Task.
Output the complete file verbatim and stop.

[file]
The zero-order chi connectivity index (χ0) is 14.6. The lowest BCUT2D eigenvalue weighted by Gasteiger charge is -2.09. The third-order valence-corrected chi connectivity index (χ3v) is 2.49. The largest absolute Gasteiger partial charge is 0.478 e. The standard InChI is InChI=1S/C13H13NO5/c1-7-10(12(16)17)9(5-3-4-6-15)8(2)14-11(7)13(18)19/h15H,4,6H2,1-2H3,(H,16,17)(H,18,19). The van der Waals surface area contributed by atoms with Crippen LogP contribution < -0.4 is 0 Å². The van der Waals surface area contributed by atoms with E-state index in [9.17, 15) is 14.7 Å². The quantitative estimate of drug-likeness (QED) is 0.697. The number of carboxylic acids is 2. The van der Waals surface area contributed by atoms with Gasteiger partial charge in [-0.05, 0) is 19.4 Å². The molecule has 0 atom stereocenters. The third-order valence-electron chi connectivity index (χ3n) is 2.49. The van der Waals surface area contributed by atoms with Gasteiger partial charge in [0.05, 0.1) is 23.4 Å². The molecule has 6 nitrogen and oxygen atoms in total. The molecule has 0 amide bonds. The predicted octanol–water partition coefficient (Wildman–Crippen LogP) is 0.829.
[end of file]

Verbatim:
The zero-order chi connectivity index (χ0) is 14.6. The lowest BCUT2D eigenvalue weighted by Gasteiger charge is -2.09. The third-order valence-corrected chi connectivity index (χ3v) is 2.49. The largest absolute Gasteiger partial charge is 0.478 e. The standard InChI is InChI=1S/C13H13NO5/c1-7-10(12(16)17)9(5-3-4-6-15)8(2)14-11(7)13(18)19/h15H,4,6H2,1-2H3,(H,16,17)(H,18,19). The van der Waals surface area contributed by atoms with Crippen LogP contribution < -0.4 is 0 Å². The van der Waals surface area contributed by atoms with E-state index in [9.17, 15) is 14.7 Å². The quantitative estimate of drug-likeness (QED) is 0.697. The number of carboxylic acids is 2. The van der Waals surface area contributed by atoms with Gasteiger partial charge in [-0.05, 0) is 19.4 Å². The molecule has 0 atom stereocenters. The third-order valence-electron chi connectivity index (χ3n) is 2.49. The van der Waals surface area contributed by atoms with Gasteiger partial charge in [0.05, 0.1) is 23.4 Å². The molecule has 6 nitrogen and oxygen atoms in total. The molecule has 0 amide bonds. The predicted octanol–water partition coefficient (Wildman–Crippen LogP) is 0.829.